Amateur golfers Regina Plasencia and Daniela Darquea qualify in U.S. Women's Open sectional

BRADENTON -- Playing in the first group, Regina Plasencia finished early.

Social media such as Instagram and Snapchat became allies as Plasencia waited for all the scores to fill up the leaderboard Monday at the U.S. Women's Open sectional qualifier at the 6,311-yard Bradenton Country Club.

"I had to be patient," Plasencia said.

Her patience was rewarded alongside Daniela Darquea when the two amateur golfers carded 3-under par 139 totals for the 36-hole tournament.

They received the two qualifying berths into July's U.S. Women's Open in Lancaster, Pa.

It's the first time either will participate in the major championship.

"It's probably the best thing I've done in my ... golf career," Darquea said. "I'm super excited. I can't even think right now."

Plasencia, originally from Guadalajara, Mexico, posted a 67 in the first round held Monday morning, while Darquea fired a 68.

Both had 71s to grab the qualifying berths ahead of Bradenton's Nelly Korda, whose final-round 69 left her one shot out of a playoff. Instead, Korda was the first alternate with a 140. The second alternate went to Morgan Baxendale, who shot 71-70--141.

For Plasencia, the co-medalist honors were due to her tournament-low first round.

"I played a solid round of golf in the first round and my putting was pretty on point (Monday)," Plasencia said. "I gave myself a lot of birdie chances and I converted those. And in the second round, I wish I could have given myself more birdie chances. But still, I got some up-and-downs. ... The last round, the goal was mainly to get in."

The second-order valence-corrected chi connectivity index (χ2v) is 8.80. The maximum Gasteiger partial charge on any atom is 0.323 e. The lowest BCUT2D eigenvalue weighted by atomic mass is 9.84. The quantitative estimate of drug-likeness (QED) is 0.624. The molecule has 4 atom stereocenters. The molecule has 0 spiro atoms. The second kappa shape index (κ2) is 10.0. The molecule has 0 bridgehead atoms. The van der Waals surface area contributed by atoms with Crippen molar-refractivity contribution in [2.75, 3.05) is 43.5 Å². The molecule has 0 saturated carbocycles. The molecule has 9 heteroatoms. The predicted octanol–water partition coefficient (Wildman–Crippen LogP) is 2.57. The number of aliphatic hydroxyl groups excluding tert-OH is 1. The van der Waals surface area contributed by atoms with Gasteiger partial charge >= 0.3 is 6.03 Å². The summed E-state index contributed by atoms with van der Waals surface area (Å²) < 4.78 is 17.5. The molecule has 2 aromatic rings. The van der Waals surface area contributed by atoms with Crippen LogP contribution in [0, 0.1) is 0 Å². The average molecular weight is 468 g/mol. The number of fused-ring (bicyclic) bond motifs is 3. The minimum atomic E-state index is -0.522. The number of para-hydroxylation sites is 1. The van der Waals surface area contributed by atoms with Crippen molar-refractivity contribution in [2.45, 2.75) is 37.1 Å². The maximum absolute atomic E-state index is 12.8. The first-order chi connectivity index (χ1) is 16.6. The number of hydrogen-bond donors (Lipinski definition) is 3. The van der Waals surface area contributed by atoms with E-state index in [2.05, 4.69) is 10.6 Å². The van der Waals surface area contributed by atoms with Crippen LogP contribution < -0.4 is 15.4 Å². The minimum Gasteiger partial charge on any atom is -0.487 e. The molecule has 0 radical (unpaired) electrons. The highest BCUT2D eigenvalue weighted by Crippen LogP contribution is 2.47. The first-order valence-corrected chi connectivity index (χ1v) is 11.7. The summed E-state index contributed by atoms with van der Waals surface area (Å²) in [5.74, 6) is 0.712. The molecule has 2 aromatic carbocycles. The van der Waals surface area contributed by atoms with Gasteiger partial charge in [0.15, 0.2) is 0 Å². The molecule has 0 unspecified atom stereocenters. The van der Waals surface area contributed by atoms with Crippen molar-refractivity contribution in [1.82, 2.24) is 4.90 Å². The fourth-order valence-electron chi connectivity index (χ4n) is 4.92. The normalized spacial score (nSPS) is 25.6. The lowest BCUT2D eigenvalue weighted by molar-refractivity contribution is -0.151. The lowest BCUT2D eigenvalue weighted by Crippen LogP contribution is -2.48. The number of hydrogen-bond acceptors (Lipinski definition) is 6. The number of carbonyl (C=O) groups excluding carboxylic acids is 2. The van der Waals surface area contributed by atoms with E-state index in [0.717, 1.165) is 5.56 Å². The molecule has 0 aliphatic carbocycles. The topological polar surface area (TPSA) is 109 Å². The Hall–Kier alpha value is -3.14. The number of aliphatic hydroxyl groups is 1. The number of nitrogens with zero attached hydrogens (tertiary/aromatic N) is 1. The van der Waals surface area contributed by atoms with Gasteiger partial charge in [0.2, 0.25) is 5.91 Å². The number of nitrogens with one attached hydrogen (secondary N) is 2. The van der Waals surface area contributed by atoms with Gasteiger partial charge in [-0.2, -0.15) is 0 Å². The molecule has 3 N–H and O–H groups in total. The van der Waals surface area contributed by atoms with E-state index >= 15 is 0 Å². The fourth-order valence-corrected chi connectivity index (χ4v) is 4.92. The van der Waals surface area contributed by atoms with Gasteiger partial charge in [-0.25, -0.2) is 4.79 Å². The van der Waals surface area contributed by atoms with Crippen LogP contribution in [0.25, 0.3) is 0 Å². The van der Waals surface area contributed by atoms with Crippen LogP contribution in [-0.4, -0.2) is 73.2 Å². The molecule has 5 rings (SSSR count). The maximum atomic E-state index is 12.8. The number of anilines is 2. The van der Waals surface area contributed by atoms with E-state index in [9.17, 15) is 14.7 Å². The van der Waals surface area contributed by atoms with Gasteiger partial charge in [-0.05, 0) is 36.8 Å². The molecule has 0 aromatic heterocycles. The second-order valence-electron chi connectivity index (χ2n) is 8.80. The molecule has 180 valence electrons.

Plasencia, who won her first-career collegiate tourney this past season at the University of Arkansas, nailed the green on the difficult 190-yard par-3 18th and secured a par to finish at 139.

She used a 2-hybrid with the wind whipping into her, and the success in the pressure-situation was something she can build on for the intense nature of the U.S. Open in two months.

"I wasn't paying attention to score much out there," Plasencia said. "I was just focused on my routine and hitting it where I wanted to. The putts were just falling (Monday). ... You can get (tied) up to scoring and then you forget about the process that goes into hitting a good golf shot."

Meanwhile, Darquea, who attends the University of Miami, rebounded from the disappointment of not having her team qualify for the NCAA Women's Division I National Championship at The Concession Golf Club later this week by bumping Korda out of the qualifying picture by a shot.

"It's a tough day," Darquea said. "It was really hot (Monday). I think the physical conditioning, it was really important. I hit good shots. I didn't have any mistakes."

Unlike Plasencia, Darquea was one of the last groups to finish the event. Nonetheless, a strong 68 in the morning round contributed to her successful passage to the U.S. Women's Open, slated for July 9-12.

And the Quito, Ecuador, native will do so representing the booming popularity of golf in South America.

"It's an honor, especially being from Ecuador," Darquea said. "It's such a small country. Almost no golfing there. I think it's really important for our country, for all the little kids, to see that there's an opportunity."